The Bitcoin Network witnessed a 27.94% drop in the mining difficulty
- Why the sudden drop?
- What are its implications?
- What lies ahead for miners and mining businesses?
Bitcoin network has seen the biggest ever drop in its difficulty adjustment today. The difficulty has changed from 19.93 T to 14.36 T at block 689,472, a staggering 27.94% decline in processing power requirement for block discovery.
Bitcoin network algorithm is programmed to self-adjust the difficulty to keep its average target time around 10 minutes to mine a block. Mining difficulty adjustment occurs whenever 2016 blocks have mined to the network. It is the measure of how difficult it is to mine a new block in the network. The difficulty is proportionate to the time taken to find the correct hash for each block. Adjustment of difficulty depends on the average time and hash power for every 2016 blocks of the mining network.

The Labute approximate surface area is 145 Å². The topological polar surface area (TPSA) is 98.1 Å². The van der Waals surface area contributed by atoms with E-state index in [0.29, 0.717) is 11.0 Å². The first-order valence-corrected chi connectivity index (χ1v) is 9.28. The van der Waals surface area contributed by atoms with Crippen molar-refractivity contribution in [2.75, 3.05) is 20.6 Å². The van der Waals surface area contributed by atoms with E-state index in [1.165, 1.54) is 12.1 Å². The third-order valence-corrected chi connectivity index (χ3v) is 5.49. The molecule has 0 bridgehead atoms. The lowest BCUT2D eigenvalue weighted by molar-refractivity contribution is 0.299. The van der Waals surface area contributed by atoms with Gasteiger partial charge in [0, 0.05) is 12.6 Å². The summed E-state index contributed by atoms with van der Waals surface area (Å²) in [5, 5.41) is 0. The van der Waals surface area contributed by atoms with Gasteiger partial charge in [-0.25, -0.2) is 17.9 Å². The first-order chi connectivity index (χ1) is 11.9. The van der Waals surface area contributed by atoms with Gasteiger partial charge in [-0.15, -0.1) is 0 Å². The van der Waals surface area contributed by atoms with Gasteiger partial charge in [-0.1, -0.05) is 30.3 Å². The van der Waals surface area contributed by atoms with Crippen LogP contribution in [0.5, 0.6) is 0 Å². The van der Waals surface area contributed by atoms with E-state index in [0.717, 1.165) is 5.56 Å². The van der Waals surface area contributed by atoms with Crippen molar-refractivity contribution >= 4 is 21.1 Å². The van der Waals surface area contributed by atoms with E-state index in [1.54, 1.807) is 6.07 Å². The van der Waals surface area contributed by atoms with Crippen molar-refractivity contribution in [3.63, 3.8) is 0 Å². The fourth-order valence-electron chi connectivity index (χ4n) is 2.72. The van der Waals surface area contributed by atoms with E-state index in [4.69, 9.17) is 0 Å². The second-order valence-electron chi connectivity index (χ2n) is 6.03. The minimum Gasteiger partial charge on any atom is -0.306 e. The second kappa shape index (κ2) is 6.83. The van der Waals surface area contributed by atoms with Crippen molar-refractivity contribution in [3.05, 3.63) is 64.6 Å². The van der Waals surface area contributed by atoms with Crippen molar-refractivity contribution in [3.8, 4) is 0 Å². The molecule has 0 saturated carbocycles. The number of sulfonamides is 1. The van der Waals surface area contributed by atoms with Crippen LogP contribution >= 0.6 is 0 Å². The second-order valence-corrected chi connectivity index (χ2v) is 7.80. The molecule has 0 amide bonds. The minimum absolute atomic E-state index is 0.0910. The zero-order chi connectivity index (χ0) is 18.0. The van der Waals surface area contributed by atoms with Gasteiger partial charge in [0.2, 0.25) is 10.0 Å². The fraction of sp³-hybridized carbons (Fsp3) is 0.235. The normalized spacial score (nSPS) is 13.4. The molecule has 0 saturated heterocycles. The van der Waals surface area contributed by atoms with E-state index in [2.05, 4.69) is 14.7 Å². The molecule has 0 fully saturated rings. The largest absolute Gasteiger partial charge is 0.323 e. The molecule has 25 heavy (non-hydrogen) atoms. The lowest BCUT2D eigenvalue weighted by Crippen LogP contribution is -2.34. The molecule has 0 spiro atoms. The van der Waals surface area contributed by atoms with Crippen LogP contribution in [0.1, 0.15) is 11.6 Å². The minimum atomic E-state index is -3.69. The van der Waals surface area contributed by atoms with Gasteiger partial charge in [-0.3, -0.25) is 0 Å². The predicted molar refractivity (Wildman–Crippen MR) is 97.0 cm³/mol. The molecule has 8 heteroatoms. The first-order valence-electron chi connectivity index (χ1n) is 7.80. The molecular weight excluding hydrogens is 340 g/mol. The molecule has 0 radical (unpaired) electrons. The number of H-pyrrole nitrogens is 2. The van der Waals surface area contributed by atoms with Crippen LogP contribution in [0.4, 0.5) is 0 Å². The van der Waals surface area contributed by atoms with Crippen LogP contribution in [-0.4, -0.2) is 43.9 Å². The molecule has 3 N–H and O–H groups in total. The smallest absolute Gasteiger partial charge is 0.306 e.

The average time at block 689472, when the difficulty adjustment took place, was around 14 minutes. The increase in target time is due to the drastic fall in hashrate from 180.666m TH/s on May 14, 2021, to 87.621m TH/s as of July 2, 2021, following China’s Bitcoin crackdown. This 50% decrease in hashrate accounted for the increment in the target time.
The latest 27.94% decline in difficulty would bring down the block mining time close to 10 minutes. This decline in difficulty benefits the miners who currently operate. They will generate more profit until the Great mining migration gets completed and their hash power comes back online.
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